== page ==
For Exp.LETKF, the 3-month mean total LST for Exp.LETKF is −2.4 Sv, westward, into the SCS (Fig. 8). However, the total transport for Exp.OI is nearly zero (Table 3). Estimates of LST from other observations and models are also westward in winter. For example, the mean LST in winter was −2.75 Sv (Wyrtki 1961), −5.3 Sv (Qu 2000), and −4.8 Sv (Yaremchuk and Qu 2004). Estimates based on models show that the mean LST in winter ranges from between −3.1 (Rong et al. 2007) and −12.2 Sv (Song 2006). The large range for model estimates probably reflects differences in topography representation, grid resolution, and numerical models.
Fig. 8

Total transport for the four straits that connect SCS to outside seas: Karimata Strait, Sibutu Passage, Taiwan Strait, and Luzon Strait, for Exp. LETKF. Signs of transports are negative westward or southward

Comparisons of the Kuroshio transports east of Luzon and southeast of Taiwan (see Fig. 1 for transect locations) against other published modeled and observed transports are also conducted. For Exp.LETKF, the upper 500-m transport averaged over the simulation period is 22.6 Sv east of Luzon at 18° N and 20.3 Sv southeast of Taiwan. Estimates of the transport are 15∼35 Sv east of Luzon at 18° N by Sheu et al. (2010) and approximately 21∼22 Sv northeast of Taiwan by Johns et al. (2001). The present modeled transports generally agree with these estimates. Note that the transport difference between the southern and northern transects of the Kuroshio (north minus south) is −1.3 Sv, which is smaller in magnitude than the transport into the SCS of −5.5 Sv. It indicates that there is a large amount of water (∼−4.2 Sv) coming from the open Pacific Ocean. This result is consistent with the idea in the literature that there is intrusion of Pacific waters into the SCS. The intrusion could be induced by the large-scale meridional gradient of the wind stress curl and pressure gradient setup in the Pacific (Chang and Oey 2012), the local wind stress curl over the Luzon Strait in winter (Metzger and Hurlburt 1996), and westward propagating subtropical counter current eddies (Chang and Oey 2012).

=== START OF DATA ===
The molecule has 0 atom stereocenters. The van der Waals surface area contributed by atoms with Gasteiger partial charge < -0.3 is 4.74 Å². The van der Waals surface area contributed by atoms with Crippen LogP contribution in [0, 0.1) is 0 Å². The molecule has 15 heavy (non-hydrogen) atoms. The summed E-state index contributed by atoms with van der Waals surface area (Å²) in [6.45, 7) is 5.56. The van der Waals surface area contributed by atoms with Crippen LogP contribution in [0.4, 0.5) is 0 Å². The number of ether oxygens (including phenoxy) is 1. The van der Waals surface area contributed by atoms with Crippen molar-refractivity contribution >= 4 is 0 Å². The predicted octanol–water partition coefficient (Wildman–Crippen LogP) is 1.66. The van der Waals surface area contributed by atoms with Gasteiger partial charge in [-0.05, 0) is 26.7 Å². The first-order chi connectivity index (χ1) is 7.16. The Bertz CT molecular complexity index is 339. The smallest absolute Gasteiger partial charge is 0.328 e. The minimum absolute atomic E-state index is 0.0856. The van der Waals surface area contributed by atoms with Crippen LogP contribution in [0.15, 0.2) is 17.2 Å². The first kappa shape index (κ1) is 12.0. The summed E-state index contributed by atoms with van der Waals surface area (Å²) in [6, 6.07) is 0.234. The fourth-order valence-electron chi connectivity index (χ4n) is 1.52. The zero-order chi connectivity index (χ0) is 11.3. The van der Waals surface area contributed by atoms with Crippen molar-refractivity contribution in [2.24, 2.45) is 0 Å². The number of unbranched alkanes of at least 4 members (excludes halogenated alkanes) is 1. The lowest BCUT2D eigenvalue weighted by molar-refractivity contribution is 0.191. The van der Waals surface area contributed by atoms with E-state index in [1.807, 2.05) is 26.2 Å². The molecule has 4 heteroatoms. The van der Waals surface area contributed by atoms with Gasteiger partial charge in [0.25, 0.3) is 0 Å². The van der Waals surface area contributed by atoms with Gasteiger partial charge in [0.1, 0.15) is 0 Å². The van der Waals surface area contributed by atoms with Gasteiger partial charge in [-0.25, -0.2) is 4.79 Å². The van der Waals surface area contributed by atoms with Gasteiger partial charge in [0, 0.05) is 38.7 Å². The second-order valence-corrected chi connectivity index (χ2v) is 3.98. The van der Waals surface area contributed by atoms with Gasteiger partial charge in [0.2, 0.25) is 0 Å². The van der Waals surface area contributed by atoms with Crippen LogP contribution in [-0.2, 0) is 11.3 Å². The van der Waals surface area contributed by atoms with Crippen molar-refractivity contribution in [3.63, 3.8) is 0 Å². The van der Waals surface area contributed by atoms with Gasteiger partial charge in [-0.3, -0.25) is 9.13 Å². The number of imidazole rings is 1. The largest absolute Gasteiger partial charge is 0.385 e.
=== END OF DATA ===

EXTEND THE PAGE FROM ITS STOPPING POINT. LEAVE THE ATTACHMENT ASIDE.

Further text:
The Luzon Strait is the only deep channel that connects the SCS with the Pacific Ocean. In the model, the sill depth of the Luzon Strait is 2,000 m, below which the SCS is therefore completely closed. The second and third deepest straits are Mindoro–Panay strait which is about 570 m and the Balabac Strait which is ∼130 m both connecting SCS to the Sulu Sea. South of the Sulu Sea, the Sibutu Passage sill is ∼235 m, and southwest of SCS, the Karimata Strait is ∼50 m. To the north, the Taiwan Strait is ∼70 m. We compute LETKF transport time series through Taiwan, Luzon, Sibutu, and Karimata straits (Fig. 8; for locations, see Fig. 1) which together enclose SCS. The LST is highly variable; some of the strong inflow transport appear to be related to the strong winter monsoon wind, e.g., in middle to end of February of 2012 (Oey et al. 2014). The mean Karimata transport and transport through Sibutu passage are negative, i.e., outflow from SCS, although the Sibutu transport (−0.6 ± 1.4 Sv) is not significantly different from zero. The mean Taiwan Strait transport is about −0.3 ± 1.3 Sv, but it too does not differ significantly from zero, consistent with transport observations in the strait under strong northeasterly monsoon winds in winter (Lin et al. 2005).

5 The three-layer circulation structure of the Luzon Strait and South China Sea